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PNG’s Ambition To Become World’s Second Biggest Processor

Philippine companies are planning to further gear up their investment and development activities in the Papua New Guinean (PNG) tuna industry which could contribute the country’s ambition to become the second largest canned tuna exporter. A huge 93 percent of PNG’s fish exports are accounted for by tuna products, and Filipino firms have had involvement in the sector since 1995, with pioneers such as RD Tuna and Frabelle.


Other foreign investors have also expressed an interest in joining the Philippines and Thailand by acquiring a share of the PNG fisheries market that has seen significant expansion.

Filipino firm, Cencon Packaging, has begun building a can-making factory to supply PNG canneries, while Rell & Renn Fishing Corp hopes to establish a dried tuna plant and fresh fish operation on Manus Island in northern PNG.

The PNG National Fisheries Authority (NFA) is now considering four applications for foreign direct investment projects in its tuna industry. Korean firm, Dongwon Industries, and Chinese company, Haljisheng, are hoping to gain permission in order to begin construction of a processing plant that will have a production capacity of 200 tons per day. French group, Sapmer, has plans to build a USD 500 million processing plant, 300 meter wharf, cold storage facilities and ship repair yard.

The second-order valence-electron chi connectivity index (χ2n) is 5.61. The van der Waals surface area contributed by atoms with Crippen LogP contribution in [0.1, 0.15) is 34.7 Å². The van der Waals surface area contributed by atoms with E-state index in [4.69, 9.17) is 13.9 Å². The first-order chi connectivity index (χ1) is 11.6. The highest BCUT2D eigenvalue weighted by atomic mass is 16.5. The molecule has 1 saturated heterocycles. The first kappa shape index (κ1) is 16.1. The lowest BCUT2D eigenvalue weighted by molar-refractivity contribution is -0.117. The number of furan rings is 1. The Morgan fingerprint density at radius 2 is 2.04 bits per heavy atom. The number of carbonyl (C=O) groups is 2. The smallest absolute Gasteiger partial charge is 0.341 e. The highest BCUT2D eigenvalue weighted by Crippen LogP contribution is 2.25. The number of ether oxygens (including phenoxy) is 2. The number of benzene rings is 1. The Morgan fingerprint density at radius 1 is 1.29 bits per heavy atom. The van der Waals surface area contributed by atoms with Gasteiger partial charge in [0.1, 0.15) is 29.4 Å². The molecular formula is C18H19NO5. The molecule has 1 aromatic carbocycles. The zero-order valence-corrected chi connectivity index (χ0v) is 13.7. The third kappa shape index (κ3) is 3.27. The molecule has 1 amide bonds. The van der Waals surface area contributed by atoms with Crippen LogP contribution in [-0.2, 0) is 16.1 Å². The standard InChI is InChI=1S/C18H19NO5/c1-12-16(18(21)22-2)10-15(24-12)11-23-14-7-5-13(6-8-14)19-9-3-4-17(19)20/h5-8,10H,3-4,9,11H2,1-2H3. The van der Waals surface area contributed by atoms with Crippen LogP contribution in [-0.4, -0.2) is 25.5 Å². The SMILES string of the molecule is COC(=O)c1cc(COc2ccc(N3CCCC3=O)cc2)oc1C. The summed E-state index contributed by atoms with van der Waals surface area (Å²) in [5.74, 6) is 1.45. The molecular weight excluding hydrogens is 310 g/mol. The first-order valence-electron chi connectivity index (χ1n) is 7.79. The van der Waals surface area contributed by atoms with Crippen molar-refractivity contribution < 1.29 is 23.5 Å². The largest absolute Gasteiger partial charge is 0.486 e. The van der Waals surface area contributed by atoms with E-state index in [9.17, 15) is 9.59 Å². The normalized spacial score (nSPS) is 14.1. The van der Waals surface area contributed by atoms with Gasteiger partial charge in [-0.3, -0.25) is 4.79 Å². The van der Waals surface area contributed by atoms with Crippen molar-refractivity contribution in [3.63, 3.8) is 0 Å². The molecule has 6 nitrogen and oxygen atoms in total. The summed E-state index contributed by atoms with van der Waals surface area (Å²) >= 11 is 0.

According to PNG NFA Managing Director, Sylvester Pokajam, the new facilities are predicted to create the stepping stones for PNG to climb the ladder to the second-largest canned fish exporter.

In 2012, PNG exported 28,913 tons of canned tuna and pre-cooked loins, while Ecuador, the second largest exporting nation, shipped over 154,000 tons of ready tuna products. So in order to overtake Ecuador’s position as leader to the EU, the Pacific country will need to make substantial steps forward.

In the long-term, the PNG government sees the nation’s fishery industry as a major contribution to plans for developing a sustainable economy through its activities. Investments are also likely to provide significant growth in employment.

Further initiatives include funding for the Department of Defense to improve maritime surveillance and a USD 34.8 million new National Surveillance Centre to be built in Port Moresby, including the purchase of three additional patrol boats from the Philippines. The World Bank has estimated that poaching of PNG’s resources costs the industry USD 860 million per year.